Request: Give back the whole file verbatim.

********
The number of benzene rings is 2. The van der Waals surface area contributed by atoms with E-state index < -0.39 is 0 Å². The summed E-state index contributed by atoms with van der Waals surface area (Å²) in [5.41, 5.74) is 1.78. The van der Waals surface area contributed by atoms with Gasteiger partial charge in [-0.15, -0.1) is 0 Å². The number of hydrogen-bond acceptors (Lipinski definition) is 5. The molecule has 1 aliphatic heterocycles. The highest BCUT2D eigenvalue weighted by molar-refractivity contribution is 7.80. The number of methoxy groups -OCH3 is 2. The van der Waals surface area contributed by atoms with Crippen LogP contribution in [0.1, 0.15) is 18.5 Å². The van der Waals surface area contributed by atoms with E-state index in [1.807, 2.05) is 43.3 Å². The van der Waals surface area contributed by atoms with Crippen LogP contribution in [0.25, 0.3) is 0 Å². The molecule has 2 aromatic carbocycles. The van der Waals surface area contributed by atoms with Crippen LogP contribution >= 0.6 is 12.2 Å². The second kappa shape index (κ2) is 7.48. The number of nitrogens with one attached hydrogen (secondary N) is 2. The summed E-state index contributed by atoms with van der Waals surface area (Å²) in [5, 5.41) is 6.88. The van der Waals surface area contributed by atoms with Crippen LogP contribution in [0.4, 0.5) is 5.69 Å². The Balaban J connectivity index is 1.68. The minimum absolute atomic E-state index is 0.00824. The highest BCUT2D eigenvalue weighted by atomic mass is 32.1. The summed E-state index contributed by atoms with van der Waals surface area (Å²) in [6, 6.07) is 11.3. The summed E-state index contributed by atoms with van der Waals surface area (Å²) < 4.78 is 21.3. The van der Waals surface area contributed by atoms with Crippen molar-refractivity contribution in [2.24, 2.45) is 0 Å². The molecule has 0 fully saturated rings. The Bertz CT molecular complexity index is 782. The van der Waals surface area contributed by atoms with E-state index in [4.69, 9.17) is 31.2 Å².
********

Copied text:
The number of benzene rings is 2. The van der Waals surface area contributed by atoms with E-state index < -0.39 is 0 Å². The summed E-state index contributed by atoms with van der Waals surface area (Å²) in [5.41, 5.74) is 1.78. The van der Waals surface area contributed by atoms with Gasteiger partial charge in [-0.15, -0.1) is 0 Å². The number of hydrogen-bond acceptors (Lipinski definition) is 5. The molecule has 1 aliphatic heterocycles. The highest BCUT2D eigenvalue weighted by molar-refractivity contribution is 7.80. The number of methoxy groups -OCH3 is 2. The van der Waals surface area contributed by atoms with Crippen LogP contribution in [0.1, 0.15) is 18.5 Å². The van der Waals surface area contributed by atoms with E-state index in [1.807, 2.05) is 43.3 Å². The van der Waals surface area contributed by atoms with Crippen LogP contribution in [0.25, 0.3) is 0 Å². The molecule has 2 aromatic carbocycles. The van der Waals surface area contributed by atoms with Crippen LogP contribution >= 0.6 is 12.2 Å². The second kappa shape index (κ2) is 7.48. The number of nitrogens with one attached hydrogen (secondary N) is 2. The summed E-state index contributed by atoms with van der Waals surface area (Å²) in [5, 5.41) is 6.88. The van der Waals surface area contributed by atoms with Crippen LogP contribution in [0.4, 0.5) is 5.69 Å². The Balaban J connectivity index is 1.68. The minimum absolute atomic E-state index is 0.00824. The highest BCUT2D eigenvalue weighted by atomic mass is 32.1. The summed E-state index contributed by atoms with van der Waals surface area (Å²) in [6, 6.07) is 11.3. The summed E-state index contributed by atoms with van der Waals surface area (Å²) < 4.78 is 21.3. The van der Waals surface area contributed by atoms with Crippen molar-refractivity contribution in [2.24, 2.45) is 0 Å². The molecule has 0 fully saturated rings. The Bertz CT molecular complexity index is 782. The van der Waals surface area contributed by atoms with E-state index in [4.69, 9.17) is 31.2 Å².